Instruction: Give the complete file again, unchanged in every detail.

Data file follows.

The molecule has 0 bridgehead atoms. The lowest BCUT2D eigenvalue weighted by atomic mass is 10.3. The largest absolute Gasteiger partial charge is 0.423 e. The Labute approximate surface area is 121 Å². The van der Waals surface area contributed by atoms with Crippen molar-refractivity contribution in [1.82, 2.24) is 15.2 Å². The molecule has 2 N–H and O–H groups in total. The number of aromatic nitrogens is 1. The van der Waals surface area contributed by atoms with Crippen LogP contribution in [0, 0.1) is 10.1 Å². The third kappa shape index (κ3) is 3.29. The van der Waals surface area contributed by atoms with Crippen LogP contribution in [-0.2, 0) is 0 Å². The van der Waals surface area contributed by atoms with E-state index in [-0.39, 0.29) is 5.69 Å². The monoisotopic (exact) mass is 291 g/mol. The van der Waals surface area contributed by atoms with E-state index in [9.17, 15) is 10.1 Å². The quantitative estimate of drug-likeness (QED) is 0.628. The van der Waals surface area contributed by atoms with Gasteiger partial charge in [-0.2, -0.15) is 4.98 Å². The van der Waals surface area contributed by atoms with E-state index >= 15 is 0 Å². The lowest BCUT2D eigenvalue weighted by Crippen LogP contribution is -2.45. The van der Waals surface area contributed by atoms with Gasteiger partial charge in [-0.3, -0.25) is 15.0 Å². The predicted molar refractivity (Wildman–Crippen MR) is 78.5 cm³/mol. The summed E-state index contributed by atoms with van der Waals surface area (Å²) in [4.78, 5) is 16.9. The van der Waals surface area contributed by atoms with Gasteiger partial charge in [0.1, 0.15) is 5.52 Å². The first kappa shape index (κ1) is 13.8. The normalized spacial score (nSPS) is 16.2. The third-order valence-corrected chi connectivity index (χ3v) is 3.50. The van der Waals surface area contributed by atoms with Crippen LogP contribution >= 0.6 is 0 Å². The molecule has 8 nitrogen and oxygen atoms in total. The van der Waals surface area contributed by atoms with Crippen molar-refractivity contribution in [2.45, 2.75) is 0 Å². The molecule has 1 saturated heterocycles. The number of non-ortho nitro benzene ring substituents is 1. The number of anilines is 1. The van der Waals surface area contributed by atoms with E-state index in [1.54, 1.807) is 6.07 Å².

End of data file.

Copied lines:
The molecule has 0 bridgehead atoms. The lowest BCUT2D eigenvalue weighted by atomic mass is 10.3. The largest absolute Gasteiger partial charge is 0.423 e. The Labute approximate surface area is 121 Å². The van der Waals surface area contributed by atoms with Crippen molar-refractivity contribution in [1.82, 2.24) is 15.2 Å². The molecule has 2 N–H and O–H groups in total. The number of aromatic nitrogens is 1. The van der Waals surface area contributed by atoms with Crippen LogP contribution in [0, 0.1) is 10.1 Å². The third kappa shape index (κ3) is 3.29. The van der Waals surface area contributed by atoms with Crippen LogP contribution in [-0.2, 0) is 0 Å². The van der Waals surface area contributed by atoms with E-state index in [-0.39, 0.29) is 5.69 Å². The monoisotopic (exact) mass is 291 g/mol. The van der Waals surface area contributed by atoms with E-state index in [9.17, 15) is 10.1 Å². The quantitative estimate of drug-likeness (QED) is 0.628. The van der Waals surface area contributed by atoms with Gasteiger partial charge in [-0.2, -0.15) is 4.98 Å². The van der Waals surface area contributed by atoms with E-state index >= 15 is 0 Å². The lowest BCUT2D eigenvalue weighted by Crippen LogP contribution is -2.45. The van der Waals surface area contributed by atoms with Gasteiger partial charge in [-0.3, -0.25) is 15.0 Å². The predicted molar refractivity (Wildman–Crippen MR) is 78.5 cm³/mol. The summed E-state index contributed by atoms with van der Waals surface area (Å²) in [4.78, 5) is 16.9. The van der Waals surface area contributed by atoms with Gasteiger partial charge in [0.1, 0.15) is 5.52 Å². The first kappa shape index (κ1) is 13.8. The normalized spacial score (nSPS) is 16.2. The third-order valence-corrected chi connectivity index (χ3v) is 3.50. The van der Waals surface area contributed by atoms with Crippen LogP contribution >= 0.6 is 0 Å². The molecule has 8 nitrogen and oxygen atoms in total. The van der Waals surface area contributed by atoms with Crippen molar-refractivity contribution in [2.45, 2.75) is 0 Å². The molecule has 1 saturated heterocycles. The number of non-ortho nitro benzene ring substituents is 1. The number of anilines is 1. The van der Waals surface area contributed by atoms with E-state index in [1.54, 1.807) is 6.07 Å².